20210405_105717

We had absolutely perfect weather for it on the day we went – blue skies with a dead calm on the water. I really like Belcarra Regional Park and I’ve hiked out to Jug Island a few times. It’s only a 5km hike, so I recommend checking it out on foot if you’re in the area, but this time I definitely preferred visiting by boat! We took our time paddling up the coast looking at all the giant homes along the water. It has a very urban feel until you reach the end of the peninsula, but once you round the corner you can see Jug Island and up Indian Arm and it feels much more remote.

20210405_104447

We paddled around Jug Island and then pulled into the little beach at the end of the trail to have a snack. We didn’t see any other paddlers on the way out, but there were already quite a few hikers enjoying the view. We paddled a little further up to take a peak into Bedwell Bay and get some photos up Indian Arm before turning around and heading back. We saw a lot more paddlers on our way back and round trip it was about 7km of paddling. With the break at the beach looking towards Jug Island, I thought this was a really good half day beginner paddle!

IMG-20210405-WA0016

Going in April though, you definitely need to play close attention to the weather conditions and dress for it. It was a gorgeous sunny day when we went and Seth even kayaked just in a t-shirt for part of it, but the water is freezing, so I had a merino layer under my waterproof jacket and gloves and headband to keep my ears warm (plus extra fleece layers in my dry bag). I’m planning to invest in some neoprene booties next because the water is cold on your feet so early in the season!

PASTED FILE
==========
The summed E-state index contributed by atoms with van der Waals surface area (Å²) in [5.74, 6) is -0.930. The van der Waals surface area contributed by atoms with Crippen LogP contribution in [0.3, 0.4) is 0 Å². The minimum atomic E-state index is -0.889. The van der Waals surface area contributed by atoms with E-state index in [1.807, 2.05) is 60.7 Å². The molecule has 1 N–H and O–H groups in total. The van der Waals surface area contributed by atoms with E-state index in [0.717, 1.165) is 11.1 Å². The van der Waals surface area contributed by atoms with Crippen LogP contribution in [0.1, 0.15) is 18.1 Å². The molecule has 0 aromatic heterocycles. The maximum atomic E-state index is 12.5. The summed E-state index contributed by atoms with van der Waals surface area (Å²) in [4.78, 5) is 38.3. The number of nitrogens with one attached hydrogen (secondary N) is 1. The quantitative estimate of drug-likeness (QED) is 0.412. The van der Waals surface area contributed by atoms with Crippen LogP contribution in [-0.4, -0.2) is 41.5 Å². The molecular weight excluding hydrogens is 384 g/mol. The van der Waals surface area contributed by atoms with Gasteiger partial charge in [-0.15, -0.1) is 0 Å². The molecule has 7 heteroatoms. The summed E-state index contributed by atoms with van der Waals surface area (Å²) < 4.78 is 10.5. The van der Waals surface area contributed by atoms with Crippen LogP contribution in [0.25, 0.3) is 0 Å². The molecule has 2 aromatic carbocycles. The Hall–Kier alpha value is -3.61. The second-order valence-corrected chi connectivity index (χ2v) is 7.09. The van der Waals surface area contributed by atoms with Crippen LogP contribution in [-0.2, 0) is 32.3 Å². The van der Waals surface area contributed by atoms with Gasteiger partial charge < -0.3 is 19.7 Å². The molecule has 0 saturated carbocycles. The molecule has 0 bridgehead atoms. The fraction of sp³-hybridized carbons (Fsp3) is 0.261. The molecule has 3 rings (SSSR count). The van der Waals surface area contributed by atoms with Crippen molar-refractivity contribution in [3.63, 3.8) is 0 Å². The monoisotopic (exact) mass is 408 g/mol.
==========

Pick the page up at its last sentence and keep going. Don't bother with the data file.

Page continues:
IMG-20210405-WA0014

Now that we have kayaks, I’ll likely be posting a lot more content about kayaking. We have a few ideas for where we’d like to take them this year, but since we’re still new to the kayaking scene, would love to hear anyone else’s recommendations! Like I said, we have the Sea Kayaking Basics course from Paddle Canada, but we’re planning to upgrade to their Level 1 course soon to grow our knowledge and be more prepared on the water.

Looking forward to lots of new adventures!